When it comes to group policies, California law treats employers as agents of the insurer. The rationale behind this application of liability is that when an employer administers an insurance policy on behalf of the insurer, it acts as its TPA and thus its agent. Accordingly, an employer’s conduct is attributable to the insurer. See McCormick v. Sentinel Life Ins. Co., 153 Cal.App.3d 1030 (1984); Elfstrom v. New York Life Ins. Co., 67 Cal.2d 503 (1967). But, as noted above, ERISA governs many group policies offered through employer-sponsored plans and consequently, preempts state laws that would otherwise determine the agent relationship and vicarious liability. See UNUM Life Ins. Co. of Am. v. Ward, 526 U.S. 358 (1999). For some time, the question remained as to whether employers also acted as agents of the insurer when administering a group policy governed by ERISA. Recently, in Salyers v. Metro. Life Ins. Co., 871 F.3d 934 (9th Cir. 2017), the Ninth Circuit squarely addressed this issue, ultimately applying California’s rule on employers as agents. As a result, when employers collect premiums, enroll individual plan members and otherwise administer claims, they act as agents of the insurer. Accordingly, the knowledge and conduct of the employer may be imputed to the insurer, even if it was not communicated to the insurer directly.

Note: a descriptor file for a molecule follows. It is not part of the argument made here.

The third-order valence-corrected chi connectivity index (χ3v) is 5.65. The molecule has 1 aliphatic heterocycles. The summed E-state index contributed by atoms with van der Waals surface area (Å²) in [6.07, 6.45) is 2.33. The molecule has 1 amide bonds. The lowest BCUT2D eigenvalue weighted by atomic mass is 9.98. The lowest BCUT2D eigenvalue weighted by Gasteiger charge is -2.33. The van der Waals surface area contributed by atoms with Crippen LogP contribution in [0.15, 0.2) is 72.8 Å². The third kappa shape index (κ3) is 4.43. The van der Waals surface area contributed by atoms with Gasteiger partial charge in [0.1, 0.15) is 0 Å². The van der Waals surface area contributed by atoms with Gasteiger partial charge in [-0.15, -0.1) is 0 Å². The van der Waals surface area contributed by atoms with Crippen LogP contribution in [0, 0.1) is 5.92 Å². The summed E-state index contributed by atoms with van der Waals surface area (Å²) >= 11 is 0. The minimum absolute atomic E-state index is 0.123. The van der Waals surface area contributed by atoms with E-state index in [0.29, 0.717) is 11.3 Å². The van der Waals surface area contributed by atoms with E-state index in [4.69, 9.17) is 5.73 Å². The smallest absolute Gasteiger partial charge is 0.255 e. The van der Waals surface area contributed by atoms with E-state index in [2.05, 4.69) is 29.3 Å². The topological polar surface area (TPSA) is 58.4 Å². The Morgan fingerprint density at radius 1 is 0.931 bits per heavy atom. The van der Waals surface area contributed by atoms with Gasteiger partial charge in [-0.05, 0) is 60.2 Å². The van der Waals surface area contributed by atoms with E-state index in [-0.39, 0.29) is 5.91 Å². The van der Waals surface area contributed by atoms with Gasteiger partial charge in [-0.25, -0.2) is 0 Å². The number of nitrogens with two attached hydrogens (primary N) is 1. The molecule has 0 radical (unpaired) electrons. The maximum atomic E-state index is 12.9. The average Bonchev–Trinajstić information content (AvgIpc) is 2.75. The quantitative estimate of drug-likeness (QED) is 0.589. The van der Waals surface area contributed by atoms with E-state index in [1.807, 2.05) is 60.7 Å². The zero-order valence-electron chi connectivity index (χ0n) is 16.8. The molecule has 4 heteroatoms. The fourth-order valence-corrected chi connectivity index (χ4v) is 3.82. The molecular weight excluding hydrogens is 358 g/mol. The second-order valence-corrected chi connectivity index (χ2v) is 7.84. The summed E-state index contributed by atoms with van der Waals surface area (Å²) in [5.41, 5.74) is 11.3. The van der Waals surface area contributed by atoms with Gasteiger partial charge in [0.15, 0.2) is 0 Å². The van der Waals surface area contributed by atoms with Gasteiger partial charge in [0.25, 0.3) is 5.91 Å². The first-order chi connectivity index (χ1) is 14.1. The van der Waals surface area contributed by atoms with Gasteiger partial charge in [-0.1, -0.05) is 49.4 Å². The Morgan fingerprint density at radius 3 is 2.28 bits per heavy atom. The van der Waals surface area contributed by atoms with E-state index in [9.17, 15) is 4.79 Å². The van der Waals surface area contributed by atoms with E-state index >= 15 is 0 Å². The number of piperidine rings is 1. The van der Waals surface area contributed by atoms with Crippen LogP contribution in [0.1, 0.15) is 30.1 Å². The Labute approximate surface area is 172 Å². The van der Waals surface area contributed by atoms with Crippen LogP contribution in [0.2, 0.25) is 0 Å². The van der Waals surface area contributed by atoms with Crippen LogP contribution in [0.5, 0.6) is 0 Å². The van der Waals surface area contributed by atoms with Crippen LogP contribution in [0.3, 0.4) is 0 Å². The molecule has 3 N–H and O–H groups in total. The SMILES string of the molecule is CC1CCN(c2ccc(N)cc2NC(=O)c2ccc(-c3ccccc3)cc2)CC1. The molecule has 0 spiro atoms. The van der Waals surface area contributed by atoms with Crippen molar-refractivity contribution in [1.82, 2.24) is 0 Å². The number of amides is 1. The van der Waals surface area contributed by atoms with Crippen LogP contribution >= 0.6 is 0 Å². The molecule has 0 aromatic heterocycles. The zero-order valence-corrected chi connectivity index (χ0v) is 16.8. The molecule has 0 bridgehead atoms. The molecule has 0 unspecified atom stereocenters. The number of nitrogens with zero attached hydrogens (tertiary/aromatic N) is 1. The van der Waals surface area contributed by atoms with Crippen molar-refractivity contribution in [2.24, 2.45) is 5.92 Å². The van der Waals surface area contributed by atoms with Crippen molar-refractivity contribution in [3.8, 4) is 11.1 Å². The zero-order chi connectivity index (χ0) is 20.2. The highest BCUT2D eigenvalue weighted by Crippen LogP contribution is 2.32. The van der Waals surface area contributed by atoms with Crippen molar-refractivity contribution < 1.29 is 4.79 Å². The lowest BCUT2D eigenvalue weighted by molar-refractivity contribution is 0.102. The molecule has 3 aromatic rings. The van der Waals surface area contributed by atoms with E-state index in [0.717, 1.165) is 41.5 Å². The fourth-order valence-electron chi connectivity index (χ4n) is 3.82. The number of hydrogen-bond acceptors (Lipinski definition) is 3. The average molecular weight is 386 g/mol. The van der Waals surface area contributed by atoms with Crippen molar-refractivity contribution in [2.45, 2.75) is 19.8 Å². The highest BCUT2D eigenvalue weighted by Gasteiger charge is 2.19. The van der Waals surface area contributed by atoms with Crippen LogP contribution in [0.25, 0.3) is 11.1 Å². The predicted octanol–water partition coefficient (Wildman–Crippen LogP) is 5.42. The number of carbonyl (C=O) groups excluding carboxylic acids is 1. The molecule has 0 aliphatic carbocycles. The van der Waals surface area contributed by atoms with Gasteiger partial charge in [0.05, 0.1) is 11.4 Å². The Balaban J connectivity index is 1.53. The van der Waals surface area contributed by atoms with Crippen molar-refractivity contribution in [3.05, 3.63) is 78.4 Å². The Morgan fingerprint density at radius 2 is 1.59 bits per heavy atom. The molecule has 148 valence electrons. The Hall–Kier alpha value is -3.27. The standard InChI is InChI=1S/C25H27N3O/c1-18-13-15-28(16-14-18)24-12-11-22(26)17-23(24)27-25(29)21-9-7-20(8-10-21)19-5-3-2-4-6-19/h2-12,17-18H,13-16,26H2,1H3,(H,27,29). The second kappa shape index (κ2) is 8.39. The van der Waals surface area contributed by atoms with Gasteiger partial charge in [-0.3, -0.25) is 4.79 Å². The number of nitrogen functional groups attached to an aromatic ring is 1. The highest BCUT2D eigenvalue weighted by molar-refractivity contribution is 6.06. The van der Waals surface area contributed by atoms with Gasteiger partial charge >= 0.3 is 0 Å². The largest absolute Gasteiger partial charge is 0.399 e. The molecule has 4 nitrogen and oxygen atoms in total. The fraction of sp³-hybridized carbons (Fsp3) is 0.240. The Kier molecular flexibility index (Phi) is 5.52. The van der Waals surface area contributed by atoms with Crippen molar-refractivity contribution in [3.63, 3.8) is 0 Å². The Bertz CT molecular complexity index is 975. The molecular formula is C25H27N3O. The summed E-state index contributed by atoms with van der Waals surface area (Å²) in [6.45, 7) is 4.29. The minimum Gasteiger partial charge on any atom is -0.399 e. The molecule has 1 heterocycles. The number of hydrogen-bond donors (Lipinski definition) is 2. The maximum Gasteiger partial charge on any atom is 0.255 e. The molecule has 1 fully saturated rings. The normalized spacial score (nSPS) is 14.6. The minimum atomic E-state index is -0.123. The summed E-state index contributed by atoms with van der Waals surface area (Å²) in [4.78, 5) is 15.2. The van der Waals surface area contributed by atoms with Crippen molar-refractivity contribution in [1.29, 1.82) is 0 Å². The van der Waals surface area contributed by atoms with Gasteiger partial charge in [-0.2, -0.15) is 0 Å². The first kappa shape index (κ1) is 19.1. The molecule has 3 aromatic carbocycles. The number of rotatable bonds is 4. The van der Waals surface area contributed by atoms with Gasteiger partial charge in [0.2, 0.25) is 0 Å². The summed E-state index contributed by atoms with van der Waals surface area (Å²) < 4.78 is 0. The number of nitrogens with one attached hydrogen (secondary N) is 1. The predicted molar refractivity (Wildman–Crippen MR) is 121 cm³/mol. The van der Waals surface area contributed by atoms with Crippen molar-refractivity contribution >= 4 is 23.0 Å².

Employers Treated as Insurers
In some situations, there may not be an insurance company involved in the traditional sense. Instead, an employer or some other entity not typically engaged in the business of insurance may act as the functional equivalent of an insurer. This may arise when an employer self-funds or self-insures a group policy covering its employees that qualifies for an exemption under ERISA. Whether the entity is acting as an “insurer” is important because the special relationship involved in an insurance contract may give rise to a cause of action for insurance bad faith–allowing the individual to pursue extra-contractual recovery against the employer, such as emotional distress damages, attorney’s fees and punitive damages.
Although ERISA traditionally preempts state law causes of action for breach of contract and insurance bad faith, when the group policy is exempt from ERISA, traditional preemption principles will not apply. Accordingly, the question then becomes whether an employer, when it self-funds a plan exempt from ERISA, may be liable for extra-contractual remedies where it has tortuously breached the implied covenant of good faith and fair dealing.